• Unprepared teachers. The 2,100 teacher preparation pro­grams train nearly 500,000 candidates through grad­uate and undergraduate coursework, alternative certifica­tion initiatives, and an array of face-to-face, online, and blended options represent amazing variation. Some programs require intensive coursework and classroom experiences; others do not. This uneven preparation suggests why, in a recent survey, 62 percent of new teachers said they felt un­prepared for the classroom.[10]

It does not have to be this way. Across the nation, dozens of states have taken action to address many of these problems, and we know more than we ever have about how students and teachers learn and develop. We have research-based evidence about the importance of investing in the human factor—the motivation of students and teachers—to increase results. The evidence shows that we must engage students’ social and emotional learning in order to truly engage them in mastering academic content. Meanwhile, our teachers need time, opportunities to collaborate with their colleagues, and relevant supports in order to effectively explore and incorporate this knowledge into their teaching practice. In order to do this, we must implement systemic changes across the entire teaching career continuum.

Redesigning Teaching and Learning

What Matters Now calls for transforming our entire education enterprise by establishing teaching and learning environments that inspire all students and teachers. It lays out a vision and Commission recommendations—targeted especially at state and local policy makers—based on examples of states, districts, schools, and teachers working to modernize and personalize learning for all students.

For example, in an increasing number of schools, students are active learners who initiate what they study, learn to ask questions, and uncover answers for themselves. They demonstrate mastery of subject matter by writing papers and proposals, making presentations, and by organizing and managing events in which they take a lead role. These are skills essential for future learning and careers.

In these schools, learning is more meaningful and relevant than in the traditional structure of classrooms. Students study interdisciplinary areas of knowledge—science, history, math, music and literature—by doing authentic projects such as ones that examine the relationship between climate change and natural disasters or come up with new public health strategies to address chronic diseases.

Guided by their teachers and the principal, students in these schools become progressively more involved in the things that matter to them. Extending their learning, students may work with a biotech firm or medical lab to conduct real research, or develop an exhibit in a local museum. Teachers become facilitators of these extended relevant learning experiences, expanding their own experiences and networks at the same time.

Such experiences for students happen because the teachers themselves are inspired. The schools have established a commitment to making teaching a collective effort. Teachers’ and principals’ work is dynamic and collaborative, and their professional relationships extend beyond the walls of their classroom and their school, including across the globe.

The Way Forward

The Commission’s call for transformation seeks to move the U.S. education system out of the 20th century industrial model of command and control and into a new model that is more about innovation, collaboration, and deeper learning. One commissioner, Harvard University’s Jal Mehta, observes that under the current system, the federal government sets requirements for what states do, states control what happens in districts, districts control what happens in classrooms, and teachers control students. The Commission proposes to flip this dynamic so that education leaders at the school level are driving the way education is structured in order to address the unique needs of an increasingly diverse student population.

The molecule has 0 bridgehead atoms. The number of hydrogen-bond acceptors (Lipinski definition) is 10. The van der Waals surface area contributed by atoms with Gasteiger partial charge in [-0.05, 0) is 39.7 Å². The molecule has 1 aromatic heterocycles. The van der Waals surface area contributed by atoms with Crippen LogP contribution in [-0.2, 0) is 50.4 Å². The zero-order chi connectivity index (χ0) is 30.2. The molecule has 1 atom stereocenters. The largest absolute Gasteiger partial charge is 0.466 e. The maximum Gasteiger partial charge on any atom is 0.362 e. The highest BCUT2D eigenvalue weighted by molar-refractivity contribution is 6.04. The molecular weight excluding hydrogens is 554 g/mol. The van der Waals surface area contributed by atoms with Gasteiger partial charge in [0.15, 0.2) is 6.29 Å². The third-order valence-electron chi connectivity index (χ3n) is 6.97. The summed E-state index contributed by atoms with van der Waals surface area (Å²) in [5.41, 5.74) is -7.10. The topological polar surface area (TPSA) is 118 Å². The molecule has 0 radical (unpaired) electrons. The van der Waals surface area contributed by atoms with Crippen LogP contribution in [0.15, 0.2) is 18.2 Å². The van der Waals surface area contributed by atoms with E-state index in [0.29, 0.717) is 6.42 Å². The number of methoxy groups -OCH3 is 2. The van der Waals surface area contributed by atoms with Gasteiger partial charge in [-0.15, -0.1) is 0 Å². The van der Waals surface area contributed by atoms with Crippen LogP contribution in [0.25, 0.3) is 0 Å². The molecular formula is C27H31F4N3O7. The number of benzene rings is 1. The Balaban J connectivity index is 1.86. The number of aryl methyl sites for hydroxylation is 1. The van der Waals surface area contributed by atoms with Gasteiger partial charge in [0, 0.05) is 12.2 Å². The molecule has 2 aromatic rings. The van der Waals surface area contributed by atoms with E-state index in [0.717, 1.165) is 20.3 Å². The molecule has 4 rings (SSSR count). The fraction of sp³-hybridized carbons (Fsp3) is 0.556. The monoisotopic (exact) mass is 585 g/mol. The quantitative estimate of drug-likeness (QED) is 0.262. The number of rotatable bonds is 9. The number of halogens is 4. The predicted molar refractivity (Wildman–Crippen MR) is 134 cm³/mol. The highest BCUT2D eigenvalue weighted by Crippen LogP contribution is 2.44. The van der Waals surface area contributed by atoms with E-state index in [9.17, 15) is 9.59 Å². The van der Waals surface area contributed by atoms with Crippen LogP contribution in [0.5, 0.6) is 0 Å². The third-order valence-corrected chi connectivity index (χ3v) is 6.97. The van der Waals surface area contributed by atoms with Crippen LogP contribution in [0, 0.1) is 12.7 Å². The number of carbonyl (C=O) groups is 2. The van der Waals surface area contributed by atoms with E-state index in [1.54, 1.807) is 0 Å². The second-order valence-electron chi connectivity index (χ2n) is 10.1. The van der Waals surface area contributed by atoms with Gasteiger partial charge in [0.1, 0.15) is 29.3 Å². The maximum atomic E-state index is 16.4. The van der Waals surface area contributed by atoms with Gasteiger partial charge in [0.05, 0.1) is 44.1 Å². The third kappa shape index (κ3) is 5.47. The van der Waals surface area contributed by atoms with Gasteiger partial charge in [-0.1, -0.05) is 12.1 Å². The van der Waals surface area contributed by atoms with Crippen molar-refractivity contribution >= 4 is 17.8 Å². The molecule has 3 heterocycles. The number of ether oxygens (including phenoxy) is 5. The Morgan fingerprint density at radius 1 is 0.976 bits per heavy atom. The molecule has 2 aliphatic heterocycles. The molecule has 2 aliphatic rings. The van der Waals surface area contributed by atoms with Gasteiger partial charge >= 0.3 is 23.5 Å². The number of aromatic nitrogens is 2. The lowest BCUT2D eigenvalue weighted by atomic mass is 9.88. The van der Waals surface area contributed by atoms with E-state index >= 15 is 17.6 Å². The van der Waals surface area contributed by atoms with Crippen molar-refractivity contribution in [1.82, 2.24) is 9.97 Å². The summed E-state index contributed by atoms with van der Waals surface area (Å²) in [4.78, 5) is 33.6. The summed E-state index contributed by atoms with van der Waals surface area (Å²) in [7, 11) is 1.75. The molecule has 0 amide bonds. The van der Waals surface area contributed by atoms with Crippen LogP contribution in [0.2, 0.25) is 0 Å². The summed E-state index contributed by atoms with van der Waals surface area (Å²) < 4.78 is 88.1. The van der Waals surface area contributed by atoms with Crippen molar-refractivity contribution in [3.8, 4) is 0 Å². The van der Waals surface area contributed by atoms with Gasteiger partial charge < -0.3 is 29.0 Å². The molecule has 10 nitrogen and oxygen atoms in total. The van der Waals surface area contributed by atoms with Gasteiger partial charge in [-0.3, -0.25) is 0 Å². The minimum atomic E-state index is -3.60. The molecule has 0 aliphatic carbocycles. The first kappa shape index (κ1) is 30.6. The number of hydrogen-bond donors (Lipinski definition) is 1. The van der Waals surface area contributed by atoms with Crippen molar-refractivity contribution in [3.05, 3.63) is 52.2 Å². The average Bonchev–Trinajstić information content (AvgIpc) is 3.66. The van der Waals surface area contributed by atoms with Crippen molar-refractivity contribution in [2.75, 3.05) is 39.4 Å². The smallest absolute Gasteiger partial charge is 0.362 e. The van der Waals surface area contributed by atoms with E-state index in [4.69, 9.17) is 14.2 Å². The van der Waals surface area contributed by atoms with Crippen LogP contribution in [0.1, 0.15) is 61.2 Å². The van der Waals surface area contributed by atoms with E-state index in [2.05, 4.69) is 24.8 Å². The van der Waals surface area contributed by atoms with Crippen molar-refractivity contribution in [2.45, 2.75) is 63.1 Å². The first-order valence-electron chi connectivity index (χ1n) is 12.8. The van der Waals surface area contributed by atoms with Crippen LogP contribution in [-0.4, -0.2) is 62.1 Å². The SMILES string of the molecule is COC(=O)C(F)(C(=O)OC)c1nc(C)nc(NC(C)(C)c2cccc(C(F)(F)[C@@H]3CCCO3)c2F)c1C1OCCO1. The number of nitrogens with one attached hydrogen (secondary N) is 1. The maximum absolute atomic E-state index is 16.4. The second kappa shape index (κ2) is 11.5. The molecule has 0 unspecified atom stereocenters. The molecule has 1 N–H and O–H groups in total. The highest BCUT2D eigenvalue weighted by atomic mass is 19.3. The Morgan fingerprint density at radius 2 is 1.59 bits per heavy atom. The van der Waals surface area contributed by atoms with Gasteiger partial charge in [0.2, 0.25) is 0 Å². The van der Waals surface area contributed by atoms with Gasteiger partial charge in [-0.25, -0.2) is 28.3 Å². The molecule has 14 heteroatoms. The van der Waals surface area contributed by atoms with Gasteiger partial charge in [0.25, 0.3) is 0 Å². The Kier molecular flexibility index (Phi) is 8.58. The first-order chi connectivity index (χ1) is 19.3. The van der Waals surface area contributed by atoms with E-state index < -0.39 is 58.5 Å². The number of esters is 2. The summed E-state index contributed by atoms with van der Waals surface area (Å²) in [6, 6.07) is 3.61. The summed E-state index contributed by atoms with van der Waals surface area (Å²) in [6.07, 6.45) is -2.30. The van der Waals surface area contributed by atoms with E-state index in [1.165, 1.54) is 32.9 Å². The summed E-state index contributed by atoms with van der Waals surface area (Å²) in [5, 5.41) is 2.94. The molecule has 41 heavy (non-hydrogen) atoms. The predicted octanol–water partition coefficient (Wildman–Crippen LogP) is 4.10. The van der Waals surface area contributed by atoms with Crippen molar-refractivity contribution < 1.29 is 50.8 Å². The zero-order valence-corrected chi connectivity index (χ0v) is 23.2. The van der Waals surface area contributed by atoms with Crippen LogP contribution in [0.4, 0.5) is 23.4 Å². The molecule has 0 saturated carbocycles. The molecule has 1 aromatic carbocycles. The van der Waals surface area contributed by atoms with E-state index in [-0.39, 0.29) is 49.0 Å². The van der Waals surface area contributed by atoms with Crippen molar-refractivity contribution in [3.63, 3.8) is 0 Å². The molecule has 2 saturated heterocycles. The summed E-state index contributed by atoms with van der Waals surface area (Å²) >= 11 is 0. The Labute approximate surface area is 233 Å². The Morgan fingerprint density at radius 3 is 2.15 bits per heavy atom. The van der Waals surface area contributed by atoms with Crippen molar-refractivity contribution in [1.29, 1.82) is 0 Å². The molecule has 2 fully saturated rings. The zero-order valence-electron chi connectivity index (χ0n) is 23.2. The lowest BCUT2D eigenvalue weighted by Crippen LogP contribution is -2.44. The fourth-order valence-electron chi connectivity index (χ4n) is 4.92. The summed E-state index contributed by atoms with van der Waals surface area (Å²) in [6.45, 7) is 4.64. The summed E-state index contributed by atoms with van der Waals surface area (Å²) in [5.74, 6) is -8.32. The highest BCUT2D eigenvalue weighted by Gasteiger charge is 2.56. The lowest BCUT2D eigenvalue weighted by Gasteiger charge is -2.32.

The Commission report identifies numerous places where schools and districts are being transformed and recommends strategies for states and localities to adopt that, taken together, can transform teaching, learning and our nation’s schools. The strategies include:

  • Enter into a new compact with teachers. At the heart of learning is great teaching. The Commission is calling for dramatic changes in how we support and organize teaching. It urges policymakers to establish and broadly communicate a new compact with teachers who acknowledge the potential of teachers to drive improvement if given support and resources, treats teachers as life-long learners, and increases teachers’ access to capacity building and tools required to improve student learning. It calls for states and districts to prioritize greater collaboration and continuous improvement for both students and teachers, support the development of structures for teacher leaders who take an active voice in school and district decision making, and to formalize educator-led bodies, such as educator standards boards or advisory councils, as part of the policymaking process.
  • Establish a statewide Commission on Teaching, Learning and the State’s Future. The shifts and supports required to support a new teaching and learning system are complex, interrelated and require time and investment. Therefore, the Commission urges every state to have multi-stakeholder commissions to assess whether they are meeting the needs of today’s—and tomorrow’s—students. State commissions need to create an asset map and needs assessment of policies and practices with regard to teacher recruitment, preparation, retention and practice as well as expectations for student learning. It calls for the development of a strategic plan for improvement based on local assets, standards, and priorities. The Commission should reexamine state learning standards and how they are translated into rubrics to govern the teaching and learning process, and review statewide learning assessments and accountability systems.